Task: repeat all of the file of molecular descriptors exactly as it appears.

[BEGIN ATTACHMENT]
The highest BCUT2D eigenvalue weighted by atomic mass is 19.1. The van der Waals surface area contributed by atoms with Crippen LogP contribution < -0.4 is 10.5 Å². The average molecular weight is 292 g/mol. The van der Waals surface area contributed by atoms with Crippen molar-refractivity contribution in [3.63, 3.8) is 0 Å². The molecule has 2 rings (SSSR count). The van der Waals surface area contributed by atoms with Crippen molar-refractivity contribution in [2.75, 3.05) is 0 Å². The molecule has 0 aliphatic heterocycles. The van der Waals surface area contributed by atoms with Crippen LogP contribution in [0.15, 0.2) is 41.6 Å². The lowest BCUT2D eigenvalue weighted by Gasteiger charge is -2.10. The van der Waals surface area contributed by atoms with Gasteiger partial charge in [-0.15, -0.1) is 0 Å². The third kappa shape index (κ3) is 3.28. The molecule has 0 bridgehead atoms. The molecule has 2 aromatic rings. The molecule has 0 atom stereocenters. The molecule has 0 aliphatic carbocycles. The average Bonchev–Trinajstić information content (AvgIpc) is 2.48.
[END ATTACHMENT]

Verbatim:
The highest BCUT2D eigenvalue weighted by atomic mass is 19.1. The van der Waals surface area contributed by atoms with Crippen LogP contribution < -0.4 is 10.5 Å². The average molecular weight is 292 g/mol. The van der Waals surface area contributed by atoms with Crippen molar-refractivity contribution in [3.63, 3.8) is 0 Å². The molecule has 2 rings (SSSR count). The van der Waals surface area contributed by atoms with Crippen molar-refractivity contribution in [2.75, 3.05) is 0 Å². The molecule has 0 aliphatic heterocycles. The van der Waals surface area contributed by atoms with Crippen LogP contribution in [0.15, 0.2) is 41.6 Å². The lowest BCUT2D eigenvalue weighted by Gasteiger charge is -2.10. The van der Waals surface area contributed by atoms with Gasteiger partial charge in [-0.15, -0.1) is 0 Å². The third kappa shape index (κ3) is 3.28. The molecule has 0 bridgehead atoms. The molecule has 2 aromatic rings. The molecule has 0 atom stereocenters. The molecule has 0 aliphatic carbocycles. The average Bonchev–Trinajstić information content (AvgIpc) is 2.48.